The bilateral treaty "sends a signal to U.S. companies that they ought to consider investing in Rwanda," said U.S. President George Bush, in Rwanda as part of his African visit.
Rwandan President Paul Kagame understands capital investment "is much more effective in the long term than just grant money," Bush said, because attracting capital leads to job creation.
"The bilateral investment treaty that we have just signed is further testimony to your commitment and the good will of the American people," Kagame said, noting similarities between the two countries. "We believe in investing in our people. We share a commitment to expanding our people's economic and democratic aspirations."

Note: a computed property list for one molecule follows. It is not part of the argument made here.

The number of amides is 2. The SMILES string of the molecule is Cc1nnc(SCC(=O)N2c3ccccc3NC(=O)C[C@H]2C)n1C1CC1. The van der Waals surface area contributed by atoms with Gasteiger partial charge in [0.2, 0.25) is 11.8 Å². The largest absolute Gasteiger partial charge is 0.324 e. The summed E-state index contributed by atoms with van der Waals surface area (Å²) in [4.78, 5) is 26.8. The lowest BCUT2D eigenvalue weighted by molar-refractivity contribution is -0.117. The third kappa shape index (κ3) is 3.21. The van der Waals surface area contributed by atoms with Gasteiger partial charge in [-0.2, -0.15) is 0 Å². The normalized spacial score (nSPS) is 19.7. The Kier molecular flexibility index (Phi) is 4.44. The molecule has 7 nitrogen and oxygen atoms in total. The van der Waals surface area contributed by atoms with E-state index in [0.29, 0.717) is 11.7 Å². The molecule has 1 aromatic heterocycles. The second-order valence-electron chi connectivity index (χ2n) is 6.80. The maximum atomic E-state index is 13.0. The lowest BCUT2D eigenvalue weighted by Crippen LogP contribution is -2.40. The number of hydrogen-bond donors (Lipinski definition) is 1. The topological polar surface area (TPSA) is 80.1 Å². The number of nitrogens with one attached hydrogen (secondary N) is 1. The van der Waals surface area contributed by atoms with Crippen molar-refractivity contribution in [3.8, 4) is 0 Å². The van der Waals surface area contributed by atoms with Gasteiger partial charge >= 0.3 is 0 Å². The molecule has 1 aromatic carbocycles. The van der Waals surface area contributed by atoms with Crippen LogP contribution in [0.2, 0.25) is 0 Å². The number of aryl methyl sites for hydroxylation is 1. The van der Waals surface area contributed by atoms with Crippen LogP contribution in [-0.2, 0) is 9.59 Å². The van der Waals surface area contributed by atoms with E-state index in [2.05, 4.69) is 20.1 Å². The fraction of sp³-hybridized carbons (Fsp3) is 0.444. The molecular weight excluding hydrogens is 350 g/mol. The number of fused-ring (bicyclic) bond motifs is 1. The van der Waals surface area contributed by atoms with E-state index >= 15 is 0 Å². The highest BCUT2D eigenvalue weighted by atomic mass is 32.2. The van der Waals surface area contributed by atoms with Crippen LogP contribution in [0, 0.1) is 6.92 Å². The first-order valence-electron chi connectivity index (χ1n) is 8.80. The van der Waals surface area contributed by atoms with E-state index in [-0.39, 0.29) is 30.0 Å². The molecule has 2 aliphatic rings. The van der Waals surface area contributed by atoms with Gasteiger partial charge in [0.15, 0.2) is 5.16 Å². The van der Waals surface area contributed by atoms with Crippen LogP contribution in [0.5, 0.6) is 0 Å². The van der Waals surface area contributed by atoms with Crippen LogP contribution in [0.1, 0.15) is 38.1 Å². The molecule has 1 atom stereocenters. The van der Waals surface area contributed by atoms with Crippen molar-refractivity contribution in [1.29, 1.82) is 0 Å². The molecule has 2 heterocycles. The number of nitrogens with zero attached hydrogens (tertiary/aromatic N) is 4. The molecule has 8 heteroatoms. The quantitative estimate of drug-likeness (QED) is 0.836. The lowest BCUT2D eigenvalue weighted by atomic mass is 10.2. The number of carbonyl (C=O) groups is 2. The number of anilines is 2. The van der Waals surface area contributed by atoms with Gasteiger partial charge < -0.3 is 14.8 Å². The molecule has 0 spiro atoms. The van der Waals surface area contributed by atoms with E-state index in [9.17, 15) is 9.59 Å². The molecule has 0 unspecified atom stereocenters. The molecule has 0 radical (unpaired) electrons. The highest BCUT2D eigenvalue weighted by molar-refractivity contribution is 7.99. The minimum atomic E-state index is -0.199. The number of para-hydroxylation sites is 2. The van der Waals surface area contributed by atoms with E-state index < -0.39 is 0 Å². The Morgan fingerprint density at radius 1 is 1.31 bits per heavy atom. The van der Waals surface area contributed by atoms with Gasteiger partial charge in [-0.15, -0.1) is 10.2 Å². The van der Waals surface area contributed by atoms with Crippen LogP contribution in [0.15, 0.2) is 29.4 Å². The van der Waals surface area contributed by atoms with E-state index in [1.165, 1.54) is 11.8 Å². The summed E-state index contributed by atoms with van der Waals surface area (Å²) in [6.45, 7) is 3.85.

Among other things, the treaty provides legal protection for investors from both countries, including non-discriminatory treatment, transparency and governance, and arbitration mechanisms, Bush said. While not guaranteeing a profit, he said, the treaty provides "a guarantee you'll be treated fairly."
In 2007, U.S. imports from Rwanda were valued at $13 million and U.S. exports to Rwanda totaled $60 million, White House figures indicated.